Starting with the obvious, what kind of film is this? What I mean when I say that is, what genre does this film fall into? Is it a horror film? Is it a drama? Is it an erotic romance? For as long as there has been fiction, writers, publishers and audiences have put different stories into different categories. Partly as a marketing tool, and partly as a way to help people understand the story and its themes better. Determining Empire Of Passion’s genre can, and will, clarify its messages and ideas. So, what genre is it? Well, on the surface, it would appear to be a horror movie. There’s a ghost. There’s eerie lighting. There’s creepy-sounding music. All this would seem to suggest that Empire of Passion is a horror movie. But that ignores one of, nay, the key, truths about horror films; that they are designed to frighten and panic. Empire Of Passion clearly is not made for that purpose. Nothing remotely scary, or supernatural, happens for the first hour or so. And when the ghost does show up, he doesn’t do anything remotely frightening. He sits by the fire, looking sad. He offers to give his wife a ride home. Never once does he try to attack her, or get her to confess her crime. He’s more annoying than terrifying. And just because a story has something supernatural in it doesn’t mean that it’s automatically horror. Hamlet, Macbeth, and 2017’s A Ghost Story, which I reviewed here recently, all have specters, but no one would even think of calling them horror. So, when you really think about it, Empire of Passion doesn’t actually qualify as a scary movie. But if it’s not horror, then what is it? Well, the genre that it actually shares the most similarities with is tragedy. Like a tragedy, the film tracks the downfall of two people, and, also like a tragedy, their destruction is brought on by a hamartia, or fatal flaw. For Macbeth, the flaw is greed. For Hamlet, it is indecisiveness. For Seki and Toyoji, it is their inability to leave one another. Both are given numerous chances to flee, and yet, every time, they choose to stay. Their lust for one another is simply too great. Their lives are destroyed by sexual desire. For this reason, it might be best to classify Empire of Passion as an Erotic Tragedy, with elements of Horror thrown in.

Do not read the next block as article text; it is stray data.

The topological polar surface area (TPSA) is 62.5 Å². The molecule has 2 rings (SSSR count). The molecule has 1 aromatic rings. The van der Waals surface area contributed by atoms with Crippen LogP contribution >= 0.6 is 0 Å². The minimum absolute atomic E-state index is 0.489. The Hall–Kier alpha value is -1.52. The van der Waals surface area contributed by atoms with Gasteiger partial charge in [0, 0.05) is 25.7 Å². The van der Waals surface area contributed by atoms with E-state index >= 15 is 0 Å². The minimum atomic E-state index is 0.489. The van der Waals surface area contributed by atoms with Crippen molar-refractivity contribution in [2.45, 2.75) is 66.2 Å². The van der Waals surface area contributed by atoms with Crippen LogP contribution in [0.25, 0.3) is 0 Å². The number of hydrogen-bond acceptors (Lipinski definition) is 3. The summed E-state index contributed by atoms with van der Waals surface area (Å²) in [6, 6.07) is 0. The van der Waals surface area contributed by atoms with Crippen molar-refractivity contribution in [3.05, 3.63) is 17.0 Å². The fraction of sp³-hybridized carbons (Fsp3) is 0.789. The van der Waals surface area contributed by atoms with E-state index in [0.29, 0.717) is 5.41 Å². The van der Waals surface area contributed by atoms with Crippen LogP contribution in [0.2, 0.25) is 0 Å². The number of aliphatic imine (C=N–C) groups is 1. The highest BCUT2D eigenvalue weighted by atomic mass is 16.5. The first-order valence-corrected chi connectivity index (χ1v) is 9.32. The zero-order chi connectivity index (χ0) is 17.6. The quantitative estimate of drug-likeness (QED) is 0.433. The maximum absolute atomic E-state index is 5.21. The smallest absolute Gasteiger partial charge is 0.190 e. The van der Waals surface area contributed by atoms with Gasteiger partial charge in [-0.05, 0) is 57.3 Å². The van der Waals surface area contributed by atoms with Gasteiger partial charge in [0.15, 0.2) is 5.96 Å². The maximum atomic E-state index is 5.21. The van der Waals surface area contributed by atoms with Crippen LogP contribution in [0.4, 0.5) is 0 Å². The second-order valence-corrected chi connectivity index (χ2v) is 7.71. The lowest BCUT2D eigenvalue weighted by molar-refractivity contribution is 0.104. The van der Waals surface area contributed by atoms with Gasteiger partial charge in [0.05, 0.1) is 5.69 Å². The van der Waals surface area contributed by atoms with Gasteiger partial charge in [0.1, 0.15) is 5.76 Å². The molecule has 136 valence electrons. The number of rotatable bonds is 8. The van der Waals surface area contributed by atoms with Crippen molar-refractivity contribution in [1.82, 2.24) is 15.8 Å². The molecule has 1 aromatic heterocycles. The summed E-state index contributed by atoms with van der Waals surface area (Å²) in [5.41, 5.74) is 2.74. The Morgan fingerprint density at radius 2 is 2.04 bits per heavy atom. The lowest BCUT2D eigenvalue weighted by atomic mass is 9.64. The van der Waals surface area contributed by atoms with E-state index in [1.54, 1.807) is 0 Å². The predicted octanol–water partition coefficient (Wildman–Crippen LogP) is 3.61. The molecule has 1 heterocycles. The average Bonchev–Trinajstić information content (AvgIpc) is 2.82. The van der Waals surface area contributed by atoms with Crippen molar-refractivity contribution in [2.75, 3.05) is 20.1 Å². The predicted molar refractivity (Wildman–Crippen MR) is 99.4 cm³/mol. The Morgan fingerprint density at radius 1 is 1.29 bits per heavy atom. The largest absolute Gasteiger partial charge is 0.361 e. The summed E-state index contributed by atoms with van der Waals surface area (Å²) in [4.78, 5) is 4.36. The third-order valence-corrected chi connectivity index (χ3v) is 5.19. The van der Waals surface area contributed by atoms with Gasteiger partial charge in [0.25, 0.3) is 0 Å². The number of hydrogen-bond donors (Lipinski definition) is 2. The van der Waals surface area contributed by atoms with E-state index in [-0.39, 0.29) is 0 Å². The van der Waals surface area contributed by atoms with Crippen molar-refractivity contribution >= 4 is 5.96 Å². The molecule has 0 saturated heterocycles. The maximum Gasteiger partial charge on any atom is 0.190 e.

So, now that we know the film’s genre, we must ask ourselves two questions; one, what does this tell us about the film’s message? And two, what is the film’s message? All works of art, even those without overtly political agendas, have messages. That’s because just about every work made by man attempts to teach us things. Even if the lessons are as basic as “don’t lie,” or “be grateful for what you have,” they are still, in a way, political. They are upholding a particular world view, and politics, at its core, is the discourse between differing world views. The genre of tragedy is especially effective at conveying messages, since the characters’ flaws–their greed, their dishonesty, their bigotry, etc–oftentimes articulate the author’s political opinions. Don’t kill kings. Don’t take what isn’t yours. Otherwise bad stuff will happen. That’s usually how it works. Occasionally, though, it’s not the characters flaws that illustrate the storyteller’s views. It’s what happens to them. In some tragedies, like The Crucible, the protagonists are, ultimately, moral people, and their flaw is the fact that they remain moral in an immoral world. Knowing the director, Nagisa Oshima, it’s safe to assume he meant for Empire Of Passion to be the latter kind of tragedy. A staunch leftist, and former student radical, Oshima always used his work to critique Japanese culture. From the government’s discrimination against the Korean minority (Death By Hanging), to its wartime atrocities (Merry Christmas, Mr. Lawrence), to its strict censorship of sex and sexuality (In The Realm Of The Senses), Oshima always had something to say about Japan in his work. His stories tended to revolve around characters who were disillusioned with their surroundings, and so rebelled against them, only to be brought down, and to have the status quo restored. That’s the case in Empire Of Passion, where he seems to be suggesting that life is cyclical, and that, in the end, nothing we do really matters, since, in just a few short years, everything we did will be forgotten. Seki and Toyoji “rebel” against their small, isolated community by having an affair, and killing the former’s husband. But, by the end of the film, they are caught, and hanged, and life moves on. The movie doesn’t even end with their execution, which would have given their deaths some degree of weight and pathos. Instead, the story concludes with a shot of Toyoji’s mentally-challenged brother running through the town, as he was shown doing earlier in the film, and a voice over saying, in a rather blasé tone, that Seki and Toyoji were hanged, and that the community quickly forgot about them. The theme of life being cyclical is reinforced by a recurring visual motif; a spinning wheel. The film opens with a shot of a spinning wheel, and there are several points in the movie where we see other circular objects rotating. One of the few genuinely frightening moments in this picture occurs when Seki is sitting at home, and, out of nowhere, the wheels of her dead husband’s rickshaw start spinning. Even the story itself is cyclical, since we see the four seasons pass several times, and many of the same scenes–Seki and Toyoji having sex, Seki telling Toyoji to run–occur over and over again. All this reinforces the idea that the wheel of life keeps on spinning, regardless of what we do and who we are, which is the film’s central thesis.